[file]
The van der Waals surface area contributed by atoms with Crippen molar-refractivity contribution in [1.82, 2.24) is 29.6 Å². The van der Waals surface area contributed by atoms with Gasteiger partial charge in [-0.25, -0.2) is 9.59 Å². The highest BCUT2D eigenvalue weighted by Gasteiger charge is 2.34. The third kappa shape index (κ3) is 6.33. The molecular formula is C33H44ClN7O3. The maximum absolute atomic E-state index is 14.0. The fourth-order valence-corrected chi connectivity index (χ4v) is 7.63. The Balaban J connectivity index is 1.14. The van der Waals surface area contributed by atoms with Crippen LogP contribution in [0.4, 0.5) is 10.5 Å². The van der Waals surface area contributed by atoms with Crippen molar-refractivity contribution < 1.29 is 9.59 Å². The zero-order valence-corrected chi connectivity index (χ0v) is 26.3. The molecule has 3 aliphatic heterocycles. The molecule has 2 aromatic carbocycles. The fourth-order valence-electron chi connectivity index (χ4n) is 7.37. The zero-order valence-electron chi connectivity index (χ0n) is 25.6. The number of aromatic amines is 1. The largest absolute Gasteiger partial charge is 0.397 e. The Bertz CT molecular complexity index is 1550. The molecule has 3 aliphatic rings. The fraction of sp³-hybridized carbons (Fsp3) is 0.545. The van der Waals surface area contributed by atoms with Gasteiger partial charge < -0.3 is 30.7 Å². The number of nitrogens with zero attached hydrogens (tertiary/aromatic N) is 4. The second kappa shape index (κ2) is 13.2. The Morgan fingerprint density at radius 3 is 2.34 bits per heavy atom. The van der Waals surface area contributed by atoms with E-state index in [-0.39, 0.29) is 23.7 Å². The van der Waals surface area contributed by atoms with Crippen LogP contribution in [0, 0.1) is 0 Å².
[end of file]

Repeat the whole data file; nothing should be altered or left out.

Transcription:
The van der Waals surface area contributed by atoms with Crippen molar-refractivity contribution in [1.82, 2.24) is 29.6 Å². The van der Waals surface area contributed by atoms with Gasteiger partial charge in [-0.25, -0.2) is 9.59 Å². The highest BCUT2D eigenvalue weighted by Gasteiger charge is 2.34. The third kappa shape index (κ3) is 6.33. The molecular formula is C33H44ClN7O3. The maximum absolute atomic E-state index is 14.0. The fourth-order valence-corrected chi connectivity index (χ4v) is 7.63. The Balaban J connectivity index is 1.14. The van der Waals surface area contributed by atoms with Crippen LogP contribution in [0.4, 0.5) is 10.5 Å². The van der Waals surface area contributed by atoms with Crippen molar-refractivity contribution < 1.29 is 9.59 Å². The zero-order valence-corrected chi connectivity index (χ0v) is 26.3. The molecule has 3 aliphatic heterocycles. The molecule has 2 aromatic carbocycles. The fourth-order valence-electron chi connectivity index (χ4n) is 7.37. The zero-order valence-electron chi connectivity index (χ0n) is 25.6. The number of aromatic amines is 1. The largest absolute Gasteiger partial charge is 0.397 e. The Bertz CT molecular complexity index is 1550. The molecule has 3 aliphatic rings. The fraction of sp³-hybridized carbons (Fsp3) is 0.545. The van der Waals surface area contributed by atoms with Gasteiger partial charge < -0.3 is 30.7 Å². The number of nitrogens with zero attached hydrogens (tertiary/aromatic N) is 4. The second kappa shape index (κ2) is 13.2. The Morgan fingerprint density at radius 3 is 2.34 bits per heavy atom. The van der Waals surface area contributed by atoms with E-state index in [-0.39, 0.29) is 23.7 Å². The van der Waals surface area contributed by atoms with Crippen LogP contribution in [0, 0.1) is 0 Å².